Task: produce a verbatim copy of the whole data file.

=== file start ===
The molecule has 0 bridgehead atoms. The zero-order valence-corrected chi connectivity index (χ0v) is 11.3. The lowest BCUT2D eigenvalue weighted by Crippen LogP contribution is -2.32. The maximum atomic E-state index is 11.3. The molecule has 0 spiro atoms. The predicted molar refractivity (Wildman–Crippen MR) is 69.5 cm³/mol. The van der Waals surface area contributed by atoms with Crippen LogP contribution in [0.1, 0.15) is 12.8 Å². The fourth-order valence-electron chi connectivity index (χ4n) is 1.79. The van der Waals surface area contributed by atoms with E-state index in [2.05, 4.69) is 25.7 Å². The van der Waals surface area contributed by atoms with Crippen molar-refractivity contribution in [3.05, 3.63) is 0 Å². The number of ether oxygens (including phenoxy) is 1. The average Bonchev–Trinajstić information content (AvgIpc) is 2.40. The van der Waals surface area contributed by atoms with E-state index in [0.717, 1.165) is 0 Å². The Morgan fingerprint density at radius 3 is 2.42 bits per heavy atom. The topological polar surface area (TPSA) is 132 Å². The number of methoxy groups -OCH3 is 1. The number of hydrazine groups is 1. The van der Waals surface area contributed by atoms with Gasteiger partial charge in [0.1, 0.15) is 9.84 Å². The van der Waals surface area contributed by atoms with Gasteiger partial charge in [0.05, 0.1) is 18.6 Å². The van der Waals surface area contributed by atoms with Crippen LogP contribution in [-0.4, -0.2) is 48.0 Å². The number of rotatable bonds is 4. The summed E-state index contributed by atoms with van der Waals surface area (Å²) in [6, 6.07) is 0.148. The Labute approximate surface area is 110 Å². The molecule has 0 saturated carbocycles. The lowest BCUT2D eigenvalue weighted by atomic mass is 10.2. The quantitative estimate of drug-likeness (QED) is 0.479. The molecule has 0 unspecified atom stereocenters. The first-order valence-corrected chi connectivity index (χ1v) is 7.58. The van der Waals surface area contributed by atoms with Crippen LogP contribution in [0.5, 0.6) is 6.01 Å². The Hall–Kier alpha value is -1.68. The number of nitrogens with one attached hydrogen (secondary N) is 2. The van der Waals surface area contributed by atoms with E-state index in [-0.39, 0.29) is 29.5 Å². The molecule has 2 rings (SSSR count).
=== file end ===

The molecule has 0 bridgehead atoms. The zero-order valence-corrected chi connectivity index (χ0v) is 11.3. The lowest BCUT2D eigenvalue weighted by Crippen LogP contribution is -2.32. The maximum atomic E-state index is 11.3. The molecule has 0 spiro atoms. The predicted molar refractivity (Wildman–Crippen MR) is 69.5 cm³/mol. The van der Waals surface area contributed by atoms with Crippen LogP contribution in [0.1, 0.15) is 12.8 Å². The fourth-order valence-electron chi connectivity index (χ4n) is 1.79. The van der Waals surface area contributed by atoms with E-state index in [2.05, 4.69) is 25.7 Å². The van der Waals surface area contributed by atoms with Crippen molar-refractivity contribution in [3.05, 3.63) is 0 Å². The number of ether oxygens (including phenoxy) is 1. The average Bonchev–Trinajstić information content (AvgIpc) is 2.40. The van der Waals surface area contributed by atoms with E-state index in [0.717, 1.165) is 0 Å². The Morgan fingerprint density at radius 3 is 2.42 bits per heavy atom. The topological polar surface area (TPSA) is 132 Å². The number of methoxy groups -OCH3 is 1. The number of hydrazine groups is 1. The van der Waals surface area contributed by atoms with Gasteiger partial charge in [0.1, 0.15) is 9.84 Å². The van der Waals surface area contributed by atoms with Gasteiger partial charge in [0.05, 0.1) is 18.6 Å². The van der Waals surface area contributed by atoms with Crippen LogP contribution in [-0.4, -0.2) is 48.0 Å². The number of rotatable bonds is 4. The summed E-state index contributed by atoms with van der Waals surface area (Å²) in [6, 6.07) is 0.148. The Labute approximate surface area is 110 Å². The molecule has 0 saturated carbocycles. The lowest BCUT2D eigenvalue weighted by atomic mass is 10.2. The quantitative estimate of drug-likeness (QED) is 0.479. The molecule has 0 unspecified atom stereocenters. The first-order valence-corrected chi connectivity index (χ1v) is 7.58. The van der Waals surface area contributed by atoms with Crippen LogP contribution in [0.5, 0.6) is 6.01 Å². The Hall–Kier alpha value is -1.68. The number of nitrogens with one attached hydrogen (secondary N) is 2. The van der Waals surface area contributed by atoms with E-state index in [-0.39, 0.29) is 29.5 Å². The molecule has 2 rings (SSSR count).